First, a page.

Tag Archives: Dupleix

Europeans in India Part 10 Anglo-French Rivalry Section II: Robert Clive Arrives on the Scene

Canberra, 1 June 2023 With Salabat Jang on the throne, French primacy in the Deccan was assured. The English displayed a surprising apathy to the developments that were steadily pushing them out of the competition to an extent that even their continued trading presence in India was starting to be in doubt. Muhammad Ali, nominal […]

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Europeans in India Part 10 Anglo-French Rivalry Section II: Robert Clive Arrives on the Scene

Canberra, 26 May 2023 With Salabat Jang on the throne, French primacy in the Deccan was assured. The English displayed a surprising apathy to the developments that were steadily pushing them out of the competition to an extent where their continued trading presence in India itself was starting to be in doubt. Muhammad Ali, nominal […]

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Europeans in India Part 10 Anglo-French Rivalry Section I: First Carnatic War – French Ascendancy

Canberra, 15 May 2023 The 18th century was one of enormous changes for the English East India Company—it was during the first half of this century that the Company started to evolve from being a global trader to becoming a State by itself. This period also witnessed increasing government oversight of its revenue and political […]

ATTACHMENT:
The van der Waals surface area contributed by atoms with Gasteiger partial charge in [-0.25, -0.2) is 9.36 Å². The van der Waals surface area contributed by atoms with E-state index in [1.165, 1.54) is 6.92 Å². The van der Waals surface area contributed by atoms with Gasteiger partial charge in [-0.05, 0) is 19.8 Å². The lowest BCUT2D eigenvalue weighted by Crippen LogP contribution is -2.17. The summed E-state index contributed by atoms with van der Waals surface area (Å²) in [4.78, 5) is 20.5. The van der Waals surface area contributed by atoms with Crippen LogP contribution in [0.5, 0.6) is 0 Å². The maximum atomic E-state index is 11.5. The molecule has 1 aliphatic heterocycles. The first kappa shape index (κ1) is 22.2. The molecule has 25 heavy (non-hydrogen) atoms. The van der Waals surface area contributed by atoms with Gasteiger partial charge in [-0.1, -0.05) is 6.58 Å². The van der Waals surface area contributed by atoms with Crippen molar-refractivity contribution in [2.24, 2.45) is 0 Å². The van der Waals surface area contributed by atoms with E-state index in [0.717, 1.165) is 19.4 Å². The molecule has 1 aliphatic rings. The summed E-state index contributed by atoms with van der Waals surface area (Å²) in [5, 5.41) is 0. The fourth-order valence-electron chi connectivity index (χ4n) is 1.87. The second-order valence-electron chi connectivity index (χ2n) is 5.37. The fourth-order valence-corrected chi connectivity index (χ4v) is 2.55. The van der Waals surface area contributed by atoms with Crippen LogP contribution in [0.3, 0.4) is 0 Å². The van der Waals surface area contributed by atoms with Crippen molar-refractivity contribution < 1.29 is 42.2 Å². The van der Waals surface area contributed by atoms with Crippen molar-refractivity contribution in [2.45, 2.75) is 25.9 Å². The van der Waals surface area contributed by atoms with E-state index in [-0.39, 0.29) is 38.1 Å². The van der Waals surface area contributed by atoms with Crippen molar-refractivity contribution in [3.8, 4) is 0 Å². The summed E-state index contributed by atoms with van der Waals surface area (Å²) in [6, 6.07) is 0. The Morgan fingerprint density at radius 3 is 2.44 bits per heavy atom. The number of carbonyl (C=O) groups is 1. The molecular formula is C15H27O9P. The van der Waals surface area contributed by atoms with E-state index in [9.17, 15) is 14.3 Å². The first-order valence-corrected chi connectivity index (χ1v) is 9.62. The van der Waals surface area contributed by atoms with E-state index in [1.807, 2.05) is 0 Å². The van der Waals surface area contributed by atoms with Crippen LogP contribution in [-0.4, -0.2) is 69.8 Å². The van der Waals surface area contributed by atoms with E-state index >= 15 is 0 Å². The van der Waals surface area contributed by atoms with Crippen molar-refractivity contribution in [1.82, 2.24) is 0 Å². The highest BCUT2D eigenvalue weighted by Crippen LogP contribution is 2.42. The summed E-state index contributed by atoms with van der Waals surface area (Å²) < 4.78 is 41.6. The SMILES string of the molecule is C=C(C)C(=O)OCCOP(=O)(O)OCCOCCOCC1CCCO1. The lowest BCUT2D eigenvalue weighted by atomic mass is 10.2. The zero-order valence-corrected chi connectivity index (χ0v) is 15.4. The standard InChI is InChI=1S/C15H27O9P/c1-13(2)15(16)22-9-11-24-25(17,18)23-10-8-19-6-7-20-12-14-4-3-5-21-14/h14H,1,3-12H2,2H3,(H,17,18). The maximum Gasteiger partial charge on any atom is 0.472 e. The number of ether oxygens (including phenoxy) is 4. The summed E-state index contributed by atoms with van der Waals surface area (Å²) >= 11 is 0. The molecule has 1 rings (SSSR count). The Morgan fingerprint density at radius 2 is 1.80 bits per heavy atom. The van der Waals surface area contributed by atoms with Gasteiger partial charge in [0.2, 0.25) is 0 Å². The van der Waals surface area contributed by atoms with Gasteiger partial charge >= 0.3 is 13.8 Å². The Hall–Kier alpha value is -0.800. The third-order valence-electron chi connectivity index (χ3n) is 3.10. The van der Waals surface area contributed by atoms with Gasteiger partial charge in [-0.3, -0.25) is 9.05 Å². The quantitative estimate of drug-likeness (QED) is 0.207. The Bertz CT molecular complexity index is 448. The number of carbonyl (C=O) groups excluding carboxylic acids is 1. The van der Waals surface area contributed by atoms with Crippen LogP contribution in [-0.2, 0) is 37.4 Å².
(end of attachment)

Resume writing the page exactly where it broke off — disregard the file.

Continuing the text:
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Europeans in India Part 9 The French Arrive in India Section IV: Governor-General Joseph Francois Dupleix

Canberra, 3 May 2023 Francis Dupleix’s tenure as Director in Chandannagar was a great success. Nominally functioning under the Governor–General of Pondicherry, he was practically independent, acting on his own responsibility. His promptness in action was such that at times they were construed as rash and precipitate by his superiors in India and France. Dupleix […]

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Europeans in India Part 9 The French Arrive in India Section II: The Rise of French Power – Early Period

Canberra, 6 April 2023 In 1664, the 50-year monopoly granted to the French East Indies Company by King Louis XIV of France came to an end. Even with the royal authorisation of a monopoly, the company had not been functioning well and was forced to rely on private speculators to continue trading in the East. […]

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